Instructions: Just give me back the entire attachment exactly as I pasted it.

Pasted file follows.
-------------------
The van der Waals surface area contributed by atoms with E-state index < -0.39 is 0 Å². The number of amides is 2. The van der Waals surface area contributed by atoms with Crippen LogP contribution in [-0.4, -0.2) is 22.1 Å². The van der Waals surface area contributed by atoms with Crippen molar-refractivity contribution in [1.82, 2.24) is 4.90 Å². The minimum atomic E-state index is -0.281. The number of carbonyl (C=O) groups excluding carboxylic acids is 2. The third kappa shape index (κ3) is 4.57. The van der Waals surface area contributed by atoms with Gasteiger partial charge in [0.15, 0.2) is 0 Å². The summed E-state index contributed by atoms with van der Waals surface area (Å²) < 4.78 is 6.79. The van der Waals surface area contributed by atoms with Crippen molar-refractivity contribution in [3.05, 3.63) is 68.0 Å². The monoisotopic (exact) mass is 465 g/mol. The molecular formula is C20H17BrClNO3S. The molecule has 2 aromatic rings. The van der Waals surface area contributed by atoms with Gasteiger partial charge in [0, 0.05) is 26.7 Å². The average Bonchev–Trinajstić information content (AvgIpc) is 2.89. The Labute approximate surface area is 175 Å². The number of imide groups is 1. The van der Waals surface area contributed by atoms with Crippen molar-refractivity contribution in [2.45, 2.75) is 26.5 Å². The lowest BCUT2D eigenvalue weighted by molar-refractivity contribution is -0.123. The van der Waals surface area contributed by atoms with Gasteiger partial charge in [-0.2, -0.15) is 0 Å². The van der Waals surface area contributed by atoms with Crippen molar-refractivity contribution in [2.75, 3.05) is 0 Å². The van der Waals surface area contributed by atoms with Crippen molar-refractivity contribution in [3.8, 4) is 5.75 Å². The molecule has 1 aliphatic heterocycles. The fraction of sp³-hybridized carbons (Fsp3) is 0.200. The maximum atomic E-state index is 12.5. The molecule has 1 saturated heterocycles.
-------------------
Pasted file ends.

The van der Waals surface area contributed by atoms with E-state index < -0.39 is 0 Å². The number of amides is 2. The van der Waals surface area contributed by atoms with Crippen LogP contribution in [-0.4, -0.2) is 22.1 Å². The van der Waals surface area contributed by atoms with Crippen molar-refractivity contribution in [1.82, 2.24) is 4.90 Å². The minimum atomic E-state index is -0.281. The number of carbonyl (C=O) groups excluding carboxylic acids is 2. The third kappa shape index (κ3) is 4.57. The van der Waals surface area contributed by atoms with Gasteiger partial charge in [0.15, 0.2) is 0 Å². The summed E-state index contributed by atoms with van der Waals surface area (Å²) < 4.78 is 6.79. The van der Waals surface area contributed by atoms with Crippen molar-refractivity contribution in [3.05, 3.63) is 68.0 Å². The monoisotopic (exact) mass is 465 g/mol. The molecular formula is C20H17BrClNO3S. The molecule has 2 aromatic rings. The van der Waals surface area contributed by atoms with Gasteiger partial charge in [0, 0.05) is 26.7 Å². The average Bonchev–Trinajstić information content (AvgIpc) is 2.89. The Labute approximate surface area is 175 Å². The number of imide groups is 1. The van der Waals surface area contributed by atoms with Crippen molar-refractivity contribution in [2.45, 2.75) is 26.5 Å². The lowest BCUT2D eigenvalue weighted by molar-refractivity contribution is -0.123. The van der Waals surface area contributed by atoms with Gasteiger partial charge in [-0.2, -0.15) is 0 Å². The van der Waals surface area contributed by atoms with Crippen molar-refractivity contribution in [2.75, 3.05) is 0 Å². The van der Waals surface area contributed by atoms with Crippen molar-refractivity contribution in [3.8, 4) is 5.75 Å². The molecule has 1 aliphatic heterocycles. The fraction of sp³-hybridized carbons (Fsp3) is 0.200. The maximum atomic E-state index is 12.5. The molecule has 1 saturated heterocycles.